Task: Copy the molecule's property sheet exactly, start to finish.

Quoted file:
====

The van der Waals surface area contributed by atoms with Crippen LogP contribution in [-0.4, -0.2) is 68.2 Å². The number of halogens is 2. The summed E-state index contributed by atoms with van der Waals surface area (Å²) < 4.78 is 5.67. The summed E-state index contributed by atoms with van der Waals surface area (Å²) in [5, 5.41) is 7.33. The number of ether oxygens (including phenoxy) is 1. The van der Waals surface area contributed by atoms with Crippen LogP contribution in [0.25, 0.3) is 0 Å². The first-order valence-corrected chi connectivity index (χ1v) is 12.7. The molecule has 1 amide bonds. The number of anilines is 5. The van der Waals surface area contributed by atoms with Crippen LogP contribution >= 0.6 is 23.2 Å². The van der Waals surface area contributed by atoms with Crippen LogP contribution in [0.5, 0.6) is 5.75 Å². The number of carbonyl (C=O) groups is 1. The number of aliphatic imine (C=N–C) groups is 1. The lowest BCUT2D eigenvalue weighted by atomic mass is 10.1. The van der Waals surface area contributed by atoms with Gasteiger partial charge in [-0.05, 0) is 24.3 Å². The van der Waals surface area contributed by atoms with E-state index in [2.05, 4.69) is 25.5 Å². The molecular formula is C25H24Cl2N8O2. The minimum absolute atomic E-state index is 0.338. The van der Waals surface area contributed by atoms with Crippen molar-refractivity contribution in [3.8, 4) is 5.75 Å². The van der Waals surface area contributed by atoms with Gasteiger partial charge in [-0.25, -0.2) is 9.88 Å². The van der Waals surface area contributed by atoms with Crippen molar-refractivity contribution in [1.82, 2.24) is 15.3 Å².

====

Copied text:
The van der Waals surface area contributed by atoms with Crippen LogP contribution in [-0.4, -0.2) is 68.2 Å². The number of halogens is 2. The summed E-state index contributed by atoms with van der Waals surface area (Å²) < 4.78 is 5.67. The summed E-state index contributed by atoms with van der Waals surface area (Å²) in [5, 5.41) is 7.33. The number of ether oxygens (including phenoxy) is 1. The van der Waals surface area contributed by atoms with Crippen LogP contribution in [0.25, 0.3) is 0 Å². The first-order valence-corrected chi connectivity index (χ1v) is 12.7. The molecule has 1 amide bonds. The number of anilines is 5. The van der Waals surface area contributed by atoms with Crippen LogP contribution >= 0.6 is 23.2 Å². The van der Waals surface area contributed by atoms with Crippen LogP contribution in [0.5, 0.6) is 5.75 Å². The number of carbonyl (C=O) groups is 1. The number of aliphatic imine (C=N–C) groups is 1. The lowest BCUT2D eigenvalue weighted by atomic mass is 10.1. The van der Waals surface area contributed by atoms with Gasteiger partial charge in [-0.05, 0) is 24.3 Å². The van der Waals surface area contributed by atoms with E-state index in [2.05, 4.69) is 25.5 Å². The molecular formula is C25H24Cl2N8O2. The minimum absolute atomic E-state index is 0.338. The van der Waals surface area contributed by atoms with Crippen molar-refractivity contribution in [3.8, 4) is 5.75 Å². The van der Waals surface area contributed by atoms with Gasteiger partial charge in [-0.25, -0.2) is 9.88 Å². The van der Waals surface area contributed by atoms with Crippen molar-refractivity contribution in [1.82, 2.24) is 15.3 Å².